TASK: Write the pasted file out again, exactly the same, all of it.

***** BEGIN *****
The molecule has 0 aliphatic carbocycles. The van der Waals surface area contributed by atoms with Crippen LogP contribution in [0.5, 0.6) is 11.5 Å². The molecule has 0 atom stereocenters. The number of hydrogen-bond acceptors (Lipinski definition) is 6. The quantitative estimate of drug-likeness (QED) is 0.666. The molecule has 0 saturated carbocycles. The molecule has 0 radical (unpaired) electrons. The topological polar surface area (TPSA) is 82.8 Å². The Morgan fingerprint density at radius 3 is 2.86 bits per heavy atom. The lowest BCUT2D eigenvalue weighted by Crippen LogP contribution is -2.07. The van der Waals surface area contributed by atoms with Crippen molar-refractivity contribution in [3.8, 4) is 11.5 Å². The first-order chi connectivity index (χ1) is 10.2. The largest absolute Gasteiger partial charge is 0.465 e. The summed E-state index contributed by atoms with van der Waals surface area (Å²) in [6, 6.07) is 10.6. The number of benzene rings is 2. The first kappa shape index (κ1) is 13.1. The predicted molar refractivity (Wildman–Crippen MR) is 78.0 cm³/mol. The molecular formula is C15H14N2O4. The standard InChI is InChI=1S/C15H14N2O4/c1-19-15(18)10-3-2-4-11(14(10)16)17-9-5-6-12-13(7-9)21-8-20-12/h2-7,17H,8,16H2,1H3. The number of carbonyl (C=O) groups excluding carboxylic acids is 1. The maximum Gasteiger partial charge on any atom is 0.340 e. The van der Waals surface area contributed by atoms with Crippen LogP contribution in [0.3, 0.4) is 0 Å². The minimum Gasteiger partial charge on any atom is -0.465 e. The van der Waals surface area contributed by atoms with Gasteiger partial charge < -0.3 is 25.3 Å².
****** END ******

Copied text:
The molecule has 0 aliphatic carbocycles. The van der Waals surface area contributed by atoms with Crippen LogP contribution in [0.5, 0.6) is 11.5 Å². The molecule has 0 atom stereocenters. The number of hydrogen-bond acceptors (Lipinski definition) is 6. The quantitative estimate of drug-likeness (QED) is 0.666. The molecule has 0 saturated carbocycles. The molecule has 0 radical (unpaired) electrons. The topological polar surface area (TPSA) is 82.8 Å². The Morgan fingerprint density at radius 3 is 2.86 bits per heavy atom. The lowest BCUT2D eigenvalue weighted by Crippen LogP contribution is -2.07. The van der Waals surface area contributed by atoms with Crippen molar-refractivity contribution in [3.8, 4) is 11.5 Å². The first-order chi connectivity index (χ1) is 10.2. The largest absolute Gasteiger partial charge is 0.465 e. The summed E-state index contributed by atoms with van der Waals surface area (Å²) in [6, 6.07) is 10.6. The number of benzene rings is 2. The first kappa shape index (κ1) is 13.1. The predicted molar refractivity (Wildman–Crippen MR) is 78.0 cm³/mol. The molecular formula is C15H14N2O4. The standard InChI is InChI=1S/C15H14N2O4/c1-19-15(18)10-3-2-4-11(14(10)16)17-9-5-6-12-13(7-9)21-8-20-12/h2-7,17H,8,16H2,1H3. The number of carbonyl (C=O) groups excluding carboxylic acids is 1. The maximum Gasteiger partial charge on any atom is 0.340 e. The van der Waals surface area contributed by atoms with Crippen LogP contribution in [0.3, 0.4) is 0 Å². The minimum Gasteiger partial charge on any atom is -0.465 e. The van der Waals surface area contributed by atoms with Gasteiger partial charge < -0.3 is 25.3 Å².